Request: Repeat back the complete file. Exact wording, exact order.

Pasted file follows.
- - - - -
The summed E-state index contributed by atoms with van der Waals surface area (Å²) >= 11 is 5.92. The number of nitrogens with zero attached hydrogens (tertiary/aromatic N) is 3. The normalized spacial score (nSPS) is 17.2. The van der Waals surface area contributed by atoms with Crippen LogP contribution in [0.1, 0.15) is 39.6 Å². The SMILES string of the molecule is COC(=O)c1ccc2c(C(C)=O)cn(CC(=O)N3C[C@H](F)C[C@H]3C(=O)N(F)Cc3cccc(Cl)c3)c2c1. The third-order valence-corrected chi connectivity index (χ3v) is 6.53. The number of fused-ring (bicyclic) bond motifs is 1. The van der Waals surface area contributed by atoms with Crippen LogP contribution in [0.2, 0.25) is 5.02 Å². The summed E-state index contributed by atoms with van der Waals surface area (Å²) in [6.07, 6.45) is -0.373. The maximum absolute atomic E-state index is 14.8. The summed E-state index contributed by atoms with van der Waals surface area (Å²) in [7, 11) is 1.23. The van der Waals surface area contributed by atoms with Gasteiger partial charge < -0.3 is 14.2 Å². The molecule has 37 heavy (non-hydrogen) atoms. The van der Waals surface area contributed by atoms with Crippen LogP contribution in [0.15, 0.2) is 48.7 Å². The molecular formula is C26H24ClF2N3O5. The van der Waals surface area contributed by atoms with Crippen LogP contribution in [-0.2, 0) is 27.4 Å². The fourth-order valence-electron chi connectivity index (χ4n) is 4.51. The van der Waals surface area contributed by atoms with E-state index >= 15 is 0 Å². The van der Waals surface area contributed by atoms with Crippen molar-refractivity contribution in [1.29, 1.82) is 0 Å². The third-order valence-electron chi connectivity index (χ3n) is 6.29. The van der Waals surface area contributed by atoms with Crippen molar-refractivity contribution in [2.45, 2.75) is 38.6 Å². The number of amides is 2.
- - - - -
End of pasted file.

The summed E-state index contributed by atoms with van der Waals surface area (Å²) >= 11 is 5.92. The number of nitrogens with zero attached hydrogens (tertiary/aromatic N) is 3. The normalized spacial score (nSPS) is 17.2. The van der Waals surface area contributed by atoms with Crippen LogP contribution in [0.1, 0.15) is 39.6 Å². The SMILES string of the molecule is COC(=O)c1ccc2c(C(C)=O)cn(CC(=O)N3C[C@H](F)C[C@H]3C(=O)N(F)Cc3cccc(Cl)c3)c2c1. The third-order valence-corrected chi connectivity index (χ3v) is 6.53. The number of fused-ring (bicyclic) bond motifs is 1. The van der Waals surface area contributed by atoms with Crippen LogP contribution in [0.2, 0.25) is 5.02 Å². The summed E-state index contributed by atoms with van der Waals surface area (Å²) in [6.07, 6.45) is -0.373. The maximum absolute atomic E-state index is 14.8. The summed E-state index contributed by atoms with van der Waals surface area (Å²) in [7, 11) is 1.23. The van der Waals surface area contributed by atoms with Gasteiger partial charge < -0.3 is 14.2 Å². The molecule has 37 heavy (non-hydrogen) atoms. The van der Waals surface area contributed by atoms with Crippen LogP contribution in [0.15, 0.2) is 48.7 Å². The molecular formula is C26H24ClF2N3O5. The van der Waals surface area contributed by atoms with Crippen LogP contribution in [-0.2, 0) is 27.4 Å². The fourth-order valence-electron chi connectivity index (χ4n) is 4.51. The van der Waals surface area contributed by atoms with E-state index >= 15 is 0 Å². The van der Waals surface area contributed by atoms with Crippen molar-refractivity contribution in [1.29, 1.82) is 0 Å². The third-order valence-electron chi connectivity index (χ3n) is 6.29. The van der Waals surface area contributed by atoms with Crippen molar-refractivity contribution in [2.45, 2.75) is 38.6 Å². The number of amides is 2.